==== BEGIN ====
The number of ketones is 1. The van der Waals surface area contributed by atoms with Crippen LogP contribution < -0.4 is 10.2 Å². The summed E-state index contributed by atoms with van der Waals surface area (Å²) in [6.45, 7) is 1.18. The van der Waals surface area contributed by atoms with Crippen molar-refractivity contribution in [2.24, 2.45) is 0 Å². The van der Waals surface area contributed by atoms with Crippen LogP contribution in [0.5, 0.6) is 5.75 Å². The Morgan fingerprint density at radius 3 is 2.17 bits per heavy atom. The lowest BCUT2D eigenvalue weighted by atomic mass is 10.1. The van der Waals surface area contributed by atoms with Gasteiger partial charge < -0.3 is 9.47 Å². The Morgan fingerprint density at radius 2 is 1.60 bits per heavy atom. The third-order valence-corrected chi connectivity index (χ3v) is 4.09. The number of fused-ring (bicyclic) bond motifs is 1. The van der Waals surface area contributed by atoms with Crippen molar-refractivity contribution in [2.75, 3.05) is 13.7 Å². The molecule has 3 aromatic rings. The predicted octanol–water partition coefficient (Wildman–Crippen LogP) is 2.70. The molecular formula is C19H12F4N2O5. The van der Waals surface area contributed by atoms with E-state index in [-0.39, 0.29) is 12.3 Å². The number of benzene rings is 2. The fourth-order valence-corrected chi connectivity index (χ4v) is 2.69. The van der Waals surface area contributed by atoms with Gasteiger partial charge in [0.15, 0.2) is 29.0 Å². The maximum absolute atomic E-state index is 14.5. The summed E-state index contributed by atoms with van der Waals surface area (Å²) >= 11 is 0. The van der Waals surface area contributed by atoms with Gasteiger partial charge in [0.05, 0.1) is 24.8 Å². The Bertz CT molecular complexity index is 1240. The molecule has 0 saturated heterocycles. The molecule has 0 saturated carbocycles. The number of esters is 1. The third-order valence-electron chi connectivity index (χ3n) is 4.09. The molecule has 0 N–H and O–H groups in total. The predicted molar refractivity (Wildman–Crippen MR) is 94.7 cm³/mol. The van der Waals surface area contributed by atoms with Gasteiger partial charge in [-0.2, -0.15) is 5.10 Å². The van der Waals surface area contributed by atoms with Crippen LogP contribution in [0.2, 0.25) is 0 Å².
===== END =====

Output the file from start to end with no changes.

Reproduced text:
The number of ketones is 1. The van der Waals surface area contributed by atoms with Crippen LogP contribution < -0.4 is 10.2 Å². The summed E-state index contributed by atoms with van der Waals surface area (Å²) in [6.45, 7) is 1.18. The van der Waals surface area contributed by atoms with Crippen molar-refractivity contribution in [2.24, 2.45) is 0 Å². The van der Waals surface area contributed by atoms with Crippen LogP contribution in [0.5, 0.6) is 5.75 Å². The Morgan fingerprint density at radius 3 is 2.17 bits per heavy atom. The lowest BCUT2D eigenvalue weighted by atomic mass is 10.1. The van der Waals surface area contributed by atoms with Gasteiger partial charge < -0.3 is 9.47 Å². The Morgan fingerprint density at radius 2 is 1.60 bits per heavy atom. The third-order valence-corrected chi connectivity index (χ3v) is 4.09. The number of fused-ring (bicyclic) bond motifs is 1. The van der Waals surface area contributed by atoms with Crippen molar-refractivity contribution in [2.75, 3.05) is 13.7 Å². The molecule has 3 aromatic rings. The predicted octanol–water partition coefficient (Wildman–Crippen LogP) is 2.70. The molecular formula is C19H12F4N2O5. The van der Waals surface area contributed by atoms with E-state index in [-0.39, 0.29) is 12.3 Å². The number of benzene rings is 2. The fourth-order valence-corrected chi connectivity index (χ4v) is 2.69. The van der Waals surface area contributed by atoms with Gasteiger partial charge in [0.15, 0.2) is 29.0 Å². The maximum absolute atomic E-state index is 14.5. The summed E-state index contributed by atoms with van der Waals surface area (Å²) >= 11 is 0. The van der Waals surface area contributed by atoms with Gasteiger partial charge in [0.05, 0.1) is 24.8 Å². The Bertz CT molecular complexity index is 1240. The molecule has 0 saturated heterocycles. The molecule has 0 saturated carbocycles. The number of esters is 1. The third-order valence-electron chi connectivity index (χ3n) is 4.09. The molecule has 0 N–H and O–H groups in total. The predicted molar refractivity (Wildman–Crippen MR) is 94.7 cm³/mol. The van der Waals surface area contributed by atoms with Gasteiger partial charge in [-0.2, -0.15) is 5.10 Å². The van der Waals surface area contributed by atoms with Crippen LogP contribution in [0.2, 0.25) is 0 Å².